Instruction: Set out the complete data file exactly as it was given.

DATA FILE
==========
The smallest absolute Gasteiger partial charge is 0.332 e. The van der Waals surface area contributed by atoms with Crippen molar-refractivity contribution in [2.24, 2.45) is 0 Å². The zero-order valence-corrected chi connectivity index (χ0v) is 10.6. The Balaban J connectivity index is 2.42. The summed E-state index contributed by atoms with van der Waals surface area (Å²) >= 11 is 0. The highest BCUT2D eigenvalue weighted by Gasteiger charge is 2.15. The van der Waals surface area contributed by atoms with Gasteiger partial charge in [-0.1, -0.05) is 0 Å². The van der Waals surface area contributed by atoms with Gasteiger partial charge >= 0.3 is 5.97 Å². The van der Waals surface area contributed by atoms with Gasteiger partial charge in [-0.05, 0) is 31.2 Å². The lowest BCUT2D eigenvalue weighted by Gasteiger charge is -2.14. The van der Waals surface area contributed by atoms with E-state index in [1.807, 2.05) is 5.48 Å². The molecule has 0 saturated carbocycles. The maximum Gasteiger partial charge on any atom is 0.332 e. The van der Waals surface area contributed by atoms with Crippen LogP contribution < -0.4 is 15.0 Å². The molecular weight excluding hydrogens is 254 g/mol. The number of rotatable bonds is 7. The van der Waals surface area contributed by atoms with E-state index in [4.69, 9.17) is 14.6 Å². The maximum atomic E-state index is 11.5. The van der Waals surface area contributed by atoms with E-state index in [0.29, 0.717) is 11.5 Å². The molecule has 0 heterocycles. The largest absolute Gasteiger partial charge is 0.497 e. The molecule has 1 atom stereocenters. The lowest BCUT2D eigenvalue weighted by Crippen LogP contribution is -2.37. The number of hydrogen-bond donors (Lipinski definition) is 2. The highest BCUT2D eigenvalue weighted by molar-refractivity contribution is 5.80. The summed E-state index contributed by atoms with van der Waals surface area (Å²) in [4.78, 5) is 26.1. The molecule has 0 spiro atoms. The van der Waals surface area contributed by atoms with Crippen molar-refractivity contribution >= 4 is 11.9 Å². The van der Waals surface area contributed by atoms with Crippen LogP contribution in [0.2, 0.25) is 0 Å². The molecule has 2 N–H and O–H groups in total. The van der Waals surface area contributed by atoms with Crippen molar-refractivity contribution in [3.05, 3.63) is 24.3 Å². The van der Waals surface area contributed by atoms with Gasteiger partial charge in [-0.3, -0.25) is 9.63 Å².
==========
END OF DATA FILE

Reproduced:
The smallest absolute Gasteiger partial charge is 0.332 e. The van der Waals surface area contributed by atoms with Crippen molar-refractivity contribution in [2.24, 2.45) is 0 Å². The zero-order valence-corrected chi connectivity index (χ0v) is 10.6. The Balaban J connectivity index is 2.42. The summed E-state index contributed by atoms with van der Waals surface area (Å²) >= 11 is 0. The highest BCUT2D eigenvalue weighted by Gasteiger charge is 2.15. The van der Waals surface area contributed by atoms with Gasteiger partial charge in [-0.1, -0.05) is 0 Å². The van der Waals surface area contributed by atoms with Gasteiger partial charge >= 0.3 is 5.97 Å². The van der Waals surface area contributed by atoms with Gasteiger partial charge in [-0.05, 0) is 31.2 Å². The lowest BCUT2D eigenvalue weighted by Gasteiger charge is -2.14. The van der Waals surface area contributed by atoms with E-state index in [1.807, 2.05) is 5.48 Å². The molecule has 0 saturated carbocycles. The maximum Gasteiger partial charge on any atom is 0.332 e. The van der Waals surface area contributed by atoms with Crippen LogP contribution < -0.4 is 15.0 Å². The molecular weight excluding hydrogens is 254 g/mol. The number of rotatable bonds is 7. The van der Waals surface area contributed by atoms with E-state index in [4.69, 9.17) is 14.6 Å². The maximum atomic E-state index is 11.5. The van der Waals surface area contributed by atoms with E-state index in [0.29, 0.717) is 11.5 Å². The molecule has 0 heterocycles. The largest absolute Gasteiger partial charge is 0.497 e. The molecule has 1 atom stereocenters. The lowest BCUT2D eigenvalue weighted by Crippen LogP contribution is -2.37. The number of hydrogen-bond donors (Lipinski definition) is 2. The highest BCUT2D eigenvalue weighted by molar-refractivity contribution is 5.80. The summed E-state index contributed by atoms with van der Waals surface area (Å²) in [4.78, 5) is 26.1. The molecule has 0 spiro atoms. The van der Waals surface area contributed by atoms with Crippen molar-refractivity contribution >= 4 is 11.9 Å². The van der Waals surface area contributed by atoms with Crippen LogP contribution in [0.2, 0.25) is 0 Å². The molecule has 2 N–H and O–H groups in total. The van der Waals surface area contributed by atoms with Crippen molar-refractivity contribution in [3.05, 3.63) is 24.3 Å². The van der Waals surface area contributed by atoms with Gasteiger partial charge in [-0.3, -0.25) is 9.63 Å².